Or you can continue the journey, into the Earth's Treasury section. This houses most of the former Geological Museum's display of minerals and gems. Some - mainly specimens which represent the geological diversity of the British Isles - remain catalogued and shelved in modernised versions of the old-style glass cases. Here in the small Earth laboratory gallery above the shop you can quiz computers about geological finds and distributions. But in the main Earth's Treasury gallery, science seems suspended for a while as the wow-factor takes over. Gems of all shapes and sizes glitter seductively beneath their cases.
These exhibits tend to have a marked gender-stereotypical effect on visitors: the female of the species gazes with rapt attention, whether at the cut and polished peridot or the big chunks of amethyst. Males, on the other hand, make for something a little more macho, like information on the weights and properties of precious and base metals and a display of fluorescence in uncut minerals.
It is slightly better for boys when the gallery moves on to minerals and the formation and uses of clays and fossil fuels, but even the final case showing the prevalence of silica and the amazing number of uses to which we put its derivatives (computer chips, anyone?) signally failed to re-engage the attention of most boys on our visit. Although a demonstration of the formation of different rocks was popular with both genders, perhaps more could have been made of the nature of crystals, and limestone cave-formations, for instance, might have been better sited here than in the Surface gallery upstairs.
Within the Earth's Treasury gallery, there is a distinction which the curators have not made explicit - between the substances themselves and their uses. Diamond, for example, is the hardest substance on Earth by far, but that is not why we call it a gem. It's a gem because of its "gemminescence", that is its quality of holding and diffracting light. So prettiness, jewellery and personal adornment are part of the meaning of gems for human beings, though not of mineral substances themselves. The display does no more than hint at this aspect, typically showing a collection of rings on some glass rods. Weren't rings designed for fingers? Isn't treasure supposed to be ogled over?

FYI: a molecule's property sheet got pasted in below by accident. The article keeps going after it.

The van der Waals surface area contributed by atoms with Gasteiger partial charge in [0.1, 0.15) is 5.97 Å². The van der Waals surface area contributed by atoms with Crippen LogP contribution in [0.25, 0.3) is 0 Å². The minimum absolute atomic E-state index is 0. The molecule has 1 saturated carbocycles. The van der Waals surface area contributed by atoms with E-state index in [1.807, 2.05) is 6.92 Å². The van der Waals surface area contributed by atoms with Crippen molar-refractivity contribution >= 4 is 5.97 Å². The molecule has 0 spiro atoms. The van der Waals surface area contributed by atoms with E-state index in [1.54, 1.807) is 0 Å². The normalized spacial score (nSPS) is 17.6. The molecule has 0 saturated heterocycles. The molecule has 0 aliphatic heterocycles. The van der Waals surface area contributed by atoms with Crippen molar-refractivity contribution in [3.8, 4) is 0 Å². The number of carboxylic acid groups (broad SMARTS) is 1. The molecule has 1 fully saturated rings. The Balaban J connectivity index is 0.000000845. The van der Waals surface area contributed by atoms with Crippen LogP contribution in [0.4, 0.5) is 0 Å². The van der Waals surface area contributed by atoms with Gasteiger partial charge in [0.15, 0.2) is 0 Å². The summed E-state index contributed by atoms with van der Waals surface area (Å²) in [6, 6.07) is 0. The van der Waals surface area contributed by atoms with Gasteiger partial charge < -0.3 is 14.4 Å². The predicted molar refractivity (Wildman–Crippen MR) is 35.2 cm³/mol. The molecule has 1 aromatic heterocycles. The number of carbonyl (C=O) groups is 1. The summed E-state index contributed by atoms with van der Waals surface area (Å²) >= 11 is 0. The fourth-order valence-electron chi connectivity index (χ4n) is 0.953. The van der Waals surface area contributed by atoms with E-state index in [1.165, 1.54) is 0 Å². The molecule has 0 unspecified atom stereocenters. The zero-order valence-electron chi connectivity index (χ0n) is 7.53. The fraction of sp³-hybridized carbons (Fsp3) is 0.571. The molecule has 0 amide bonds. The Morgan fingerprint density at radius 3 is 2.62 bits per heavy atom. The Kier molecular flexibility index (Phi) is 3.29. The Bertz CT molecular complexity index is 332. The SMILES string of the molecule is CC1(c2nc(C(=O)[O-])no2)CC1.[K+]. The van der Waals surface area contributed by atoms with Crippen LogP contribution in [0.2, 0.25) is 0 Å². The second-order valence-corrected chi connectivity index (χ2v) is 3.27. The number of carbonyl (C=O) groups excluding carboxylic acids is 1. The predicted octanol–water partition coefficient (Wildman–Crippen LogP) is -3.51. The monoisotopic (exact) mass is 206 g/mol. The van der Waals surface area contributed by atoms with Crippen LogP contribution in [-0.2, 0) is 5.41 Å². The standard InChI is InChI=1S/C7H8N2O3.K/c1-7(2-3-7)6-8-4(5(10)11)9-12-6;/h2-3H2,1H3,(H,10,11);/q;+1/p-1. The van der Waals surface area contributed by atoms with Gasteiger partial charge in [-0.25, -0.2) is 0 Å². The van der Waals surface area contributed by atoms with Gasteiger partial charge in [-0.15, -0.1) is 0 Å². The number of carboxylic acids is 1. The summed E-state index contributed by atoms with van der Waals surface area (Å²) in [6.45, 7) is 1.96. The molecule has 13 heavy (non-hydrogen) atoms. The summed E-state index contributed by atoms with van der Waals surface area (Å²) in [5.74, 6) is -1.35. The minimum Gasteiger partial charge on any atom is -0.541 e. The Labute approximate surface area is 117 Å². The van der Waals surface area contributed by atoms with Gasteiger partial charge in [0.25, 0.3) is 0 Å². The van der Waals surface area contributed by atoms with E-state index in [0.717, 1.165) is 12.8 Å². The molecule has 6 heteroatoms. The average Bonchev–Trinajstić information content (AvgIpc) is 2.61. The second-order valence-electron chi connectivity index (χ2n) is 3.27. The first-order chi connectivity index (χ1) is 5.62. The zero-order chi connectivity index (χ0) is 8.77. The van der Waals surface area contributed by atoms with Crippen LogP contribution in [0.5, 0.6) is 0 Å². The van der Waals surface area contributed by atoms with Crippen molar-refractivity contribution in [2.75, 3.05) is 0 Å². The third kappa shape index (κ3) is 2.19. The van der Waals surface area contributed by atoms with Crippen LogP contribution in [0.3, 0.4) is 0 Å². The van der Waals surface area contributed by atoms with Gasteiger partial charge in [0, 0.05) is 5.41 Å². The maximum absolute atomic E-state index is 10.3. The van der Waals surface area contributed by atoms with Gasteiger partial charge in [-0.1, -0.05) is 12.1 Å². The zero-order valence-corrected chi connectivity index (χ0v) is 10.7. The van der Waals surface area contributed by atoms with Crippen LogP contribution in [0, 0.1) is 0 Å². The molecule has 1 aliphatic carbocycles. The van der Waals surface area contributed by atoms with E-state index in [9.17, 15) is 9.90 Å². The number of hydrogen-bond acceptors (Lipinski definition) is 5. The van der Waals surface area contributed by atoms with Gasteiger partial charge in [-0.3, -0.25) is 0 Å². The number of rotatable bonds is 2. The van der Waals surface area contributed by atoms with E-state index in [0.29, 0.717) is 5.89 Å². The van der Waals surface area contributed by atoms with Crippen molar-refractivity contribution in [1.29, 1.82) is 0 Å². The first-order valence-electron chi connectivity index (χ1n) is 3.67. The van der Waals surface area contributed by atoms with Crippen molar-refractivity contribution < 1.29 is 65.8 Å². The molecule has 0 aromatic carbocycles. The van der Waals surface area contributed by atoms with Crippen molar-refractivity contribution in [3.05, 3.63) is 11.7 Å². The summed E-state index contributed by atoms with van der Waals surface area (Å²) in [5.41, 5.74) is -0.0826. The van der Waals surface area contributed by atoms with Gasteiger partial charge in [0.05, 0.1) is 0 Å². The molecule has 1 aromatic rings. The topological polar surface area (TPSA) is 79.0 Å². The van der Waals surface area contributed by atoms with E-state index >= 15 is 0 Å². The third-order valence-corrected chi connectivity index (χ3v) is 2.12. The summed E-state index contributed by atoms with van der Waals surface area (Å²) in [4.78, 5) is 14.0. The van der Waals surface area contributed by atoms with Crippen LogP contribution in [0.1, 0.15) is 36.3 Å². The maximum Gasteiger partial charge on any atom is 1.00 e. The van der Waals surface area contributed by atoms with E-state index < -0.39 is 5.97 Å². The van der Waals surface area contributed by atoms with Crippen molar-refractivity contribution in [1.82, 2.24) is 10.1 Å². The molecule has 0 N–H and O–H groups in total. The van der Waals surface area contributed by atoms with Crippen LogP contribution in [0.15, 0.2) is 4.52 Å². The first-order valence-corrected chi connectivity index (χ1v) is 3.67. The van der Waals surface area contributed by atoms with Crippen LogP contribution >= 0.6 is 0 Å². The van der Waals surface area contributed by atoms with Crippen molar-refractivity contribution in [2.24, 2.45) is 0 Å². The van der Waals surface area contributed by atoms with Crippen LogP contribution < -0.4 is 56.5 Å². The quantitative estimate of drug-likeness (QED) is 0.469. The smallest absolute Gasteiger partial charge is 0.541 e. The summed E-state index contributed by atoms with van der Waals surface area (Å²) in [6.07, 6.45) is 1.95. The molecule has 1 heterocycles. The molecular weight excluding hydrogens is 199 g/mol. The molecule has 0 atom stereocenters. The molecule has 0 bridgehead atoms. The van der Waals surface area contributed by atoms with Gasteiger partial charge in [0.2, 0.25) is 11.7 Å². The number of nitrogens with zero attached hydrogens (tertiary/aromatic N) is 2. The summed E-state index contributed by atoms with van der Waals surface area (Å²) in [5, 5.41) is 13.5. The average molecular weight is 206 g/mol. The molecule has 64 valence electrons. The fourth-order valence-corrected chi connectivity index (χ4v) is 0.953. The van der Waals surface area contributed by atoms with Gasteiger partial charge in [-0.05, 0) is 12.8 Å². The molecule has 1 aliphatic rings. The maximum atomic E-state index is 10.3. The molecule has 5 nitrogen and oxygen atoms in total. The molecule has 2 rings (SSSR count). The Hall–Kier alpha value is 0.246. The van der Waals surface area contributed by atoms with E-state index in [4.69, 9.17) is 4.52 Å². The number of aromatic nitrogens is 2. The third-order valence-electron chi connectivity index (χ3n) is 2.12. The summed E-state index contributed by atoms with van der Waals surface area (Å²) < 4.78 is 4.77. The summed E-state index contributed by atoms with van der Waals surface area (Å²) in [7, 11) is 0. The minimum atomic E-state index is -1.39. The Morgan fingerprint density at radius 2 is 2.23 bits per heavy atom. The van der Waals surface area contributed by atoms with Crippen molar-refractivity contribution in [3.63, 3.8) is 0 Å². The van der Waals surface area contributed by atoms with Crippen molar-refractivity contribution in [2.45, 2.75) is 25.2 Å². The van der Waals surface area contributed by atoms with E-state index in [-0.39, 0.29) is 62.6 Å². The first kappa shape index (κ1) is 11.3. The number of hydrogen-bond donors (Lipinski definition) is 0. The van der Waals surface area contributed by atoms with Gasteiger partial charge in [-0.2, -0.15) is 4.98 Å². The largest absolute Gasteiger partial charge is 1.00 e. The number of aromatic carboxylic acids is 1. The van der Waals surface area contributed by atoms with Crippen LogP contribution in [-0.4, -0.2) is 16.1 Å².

A final gripe concerns the Earth Galleries Globe cafe, which shuts at 4.30pm. An extension to nearer the closing time of the museum would significantly add to the pleasure of the day as well as enable visitors to disentangle going back to the beginning of time from primeval rumblings in the stomach and gaspings of thirst.
The Earth Galleries at the Natural History Museum, London SW7 5BD, tel: 0171 938 9123. Opening times: Monday to Saturday 10am-5.50pm, Sunday 11am-5.50pm. Entrance fee: pound;6 for adults, pound;3 for children, pound;3.20 concessions. Pre-booked school parties are free, as are education packs, tel: 0171 938 9090